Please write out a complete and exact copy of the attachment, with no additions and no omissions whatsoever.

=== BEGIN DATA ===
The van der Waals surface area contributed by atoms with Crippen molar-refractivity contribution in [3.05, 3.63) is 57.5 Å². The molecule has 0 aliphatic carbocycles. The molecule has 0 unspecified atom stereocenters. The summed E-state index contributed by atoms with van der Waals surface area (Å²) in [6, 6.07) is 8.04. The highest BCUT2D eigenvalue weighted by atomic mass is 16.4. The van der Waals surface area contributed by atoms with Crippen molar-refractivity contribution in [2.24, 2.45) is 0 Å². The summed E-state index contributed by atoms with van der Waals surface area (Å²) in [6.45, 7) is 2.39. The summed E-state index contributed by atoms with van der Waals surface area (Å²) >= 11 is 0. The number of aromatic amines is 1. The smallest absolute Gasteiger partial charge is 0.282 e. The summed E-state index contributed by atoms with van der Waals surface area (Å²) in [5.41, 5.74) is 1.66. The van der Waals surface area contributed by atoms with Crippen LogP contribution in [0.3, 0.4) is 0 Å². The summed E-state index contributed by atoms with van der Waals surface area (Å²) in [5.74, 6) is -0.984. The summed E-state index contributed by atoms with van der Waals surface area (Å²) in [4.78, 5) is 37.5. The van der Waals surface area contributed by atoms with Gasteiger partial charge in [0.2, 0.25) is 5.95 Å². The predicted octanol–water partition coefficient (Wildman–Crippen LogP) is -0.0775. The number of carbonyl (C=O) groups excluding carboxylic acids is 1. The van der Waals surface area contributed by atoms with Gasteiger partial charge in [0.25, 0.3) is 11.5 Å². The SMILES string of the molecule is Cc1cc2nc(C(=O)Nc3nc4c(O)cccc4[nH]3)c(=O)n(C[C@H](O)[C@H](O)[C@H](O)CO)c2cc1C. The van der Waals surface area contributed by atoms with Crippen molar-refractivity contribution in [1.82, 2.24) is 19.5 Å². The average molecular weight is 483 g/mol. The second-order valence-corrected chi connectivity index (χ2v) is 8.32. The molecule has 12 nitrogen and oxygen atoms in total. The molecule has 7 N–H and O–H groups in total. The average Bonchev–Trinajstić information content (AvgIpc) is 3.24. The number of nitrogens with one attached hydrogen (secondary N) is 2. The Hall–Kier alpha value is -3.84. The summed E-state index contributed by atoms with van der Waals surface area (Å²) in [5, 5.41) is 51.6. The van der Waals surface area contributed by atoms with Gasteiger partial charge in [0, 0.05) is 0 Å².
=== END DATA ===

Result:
The van der Waals surface area contributed by atoms with Crippen molar-refractivity contribution in [3.05, 3.63) is 57.5 Å². The molecule has 0 aliphatic carbocycles. The molecule has 0 unspecified atom stereocenters. The summed E-state index contributed by atoms with van der Waals surface area (Å²) in [6, 6.07) is 8.04. The highest BCUT2D eigenvalue weighted by atomic mass is 16.4. The van der Waals surface area contributed by atoms with Crippen molar-refractivity contribution in [2.24, 2.45) is 0 Å². The summed E-state index contributed by atoms with van der Waals surface area (Å²) in [6.45, 7) is 2.39. The summed E-state index contributed by atoms with van der Waals surface area (Å²) >= 11 is 0. The number of aromatic amines is 1. The smallest absolute Gasteiger partial charge is 0.282 e. The summed E-state index contributed by atoms with van der Waals surface area (Å²) in [5.41, 5.74) is 1.66. The van der Waals surface area contributed by atoms with Crippen LogP contribution in [0.3, 0.4) is 0 Å². The summed E-state index contributed by atoms with van der Waals surface area (Å²) in [5.74, 6) is -0.984. The summed E-state index contributed by atoms with van der Waals surface area (Å²) in [4.78, 5) is 37.5. The van der Waals surface area contributed by atoms with Gasteiger partial charge in [0.2, 0.25) is 5.95 Å². The predicted octanol–water partition coefficient (Wildman–Crippen LogP) is -0.0775. The number of carbonyl (C=O) groups excluding carboxylic acids is 1. The van der Waals surface area contributed by atoms with Gasteiger partial charge in [0.25, 0.3) is 11.5 Å². The SMILES string of the molecule is Cc1cc2nc(C(=O)Nc3nc4c(O)cccc4[nH]3)c(=O)n(C[C@H](O)[C@H](O)[C@H](O)CO)c2cc1C. The van der Waals surface area contributed by atoms with Crippen molar-refractivity contribution in [1.82, 2.24) is 19.5 Å². The average molecular weight is 483 g/mol. The second-order valence-corrected chi connectivity index (χ2v) is 8.32. The molecule has 12 nitrogen and oxygen atoms in total. The molecule has 7 N–H and O–H groups in total. The average Bonchev–Trinajstić information content (AvgIpc) is 3.24. The number of nitrogens with one attached hydrogen (secondary N) is 2. The Hall–Kier alpha value is -3.84. The summed E-state index contributed by atoms with van der Waals surface area (Å²) in [5, 5.41) is 51.6. The van der Waals surface area contributed by atoms with Gasteiger partial charge in [0, 0.05) is 0 Å².